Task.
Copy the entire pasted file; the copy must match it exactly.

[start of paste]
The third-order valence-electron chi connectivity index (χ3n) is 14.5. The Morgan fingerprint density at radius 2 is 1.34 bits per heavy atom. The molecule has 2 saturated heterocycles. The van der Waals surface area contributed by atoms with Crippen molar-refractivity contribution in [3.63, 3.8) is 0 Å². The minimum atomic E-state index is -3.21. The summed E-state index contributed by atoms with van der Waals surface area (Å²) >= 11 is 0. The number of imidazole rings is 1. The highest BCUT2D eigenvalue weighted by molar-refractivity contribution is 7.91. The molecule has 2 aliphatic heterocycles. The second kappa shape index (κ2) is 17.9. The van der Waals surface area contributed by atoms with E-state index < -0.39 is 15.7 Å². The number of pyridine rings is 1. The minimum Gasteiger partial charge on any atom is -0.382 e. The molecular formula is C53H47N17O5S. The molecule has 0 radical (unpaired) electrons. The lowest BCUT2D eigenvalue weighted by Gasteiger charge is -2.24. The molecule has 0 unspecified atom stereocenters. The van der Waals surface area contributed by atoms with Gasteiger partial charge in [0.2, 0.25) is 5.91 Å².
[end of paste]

The third-order valence-electron chi connectivity index (χ3n) is 14.5. The Morgan fingerprint density at radius 2 is 1.34 bits per heavy atom. The molecule has 2 saturated heterocycles. The van der Waals surface area contributed by atoms with Crippen molar-refractivity contribution in [3.63, 3.8) is 0 Å². The minimum atomic E-state index is -3.21. The summed E-state index contributed by atoms with van der Waals surface area (Å²) >= 11 is 0. The number of imidazole rings is 1. The highest BCUT2D eigenvalue weighted by molar-refractivity contribution is 7.91. The molecule has 2 aliphatic heterocycles. The second kappa shape index (κ2) is 17.9. The van der Waals surface area contributed by atoms with E-state index < -0.39 is 15.7 Å². The number of pyridine rings is 1. The minimum Gasteiger partial charge on any atom is -0.382 e. The molecular formula is C53H47N17O5S. The molecule has 0 radical (unpaired) electrons. The lowest BCUT2D eigenvalue weighted by Gasteiger charge is -2.24. The molecule has 0 unspecified atom stereocenters. The van der Waals surface area contributed by atoms with Gasteiger partial charge in [0.2, 0.25) is 5.91 Å².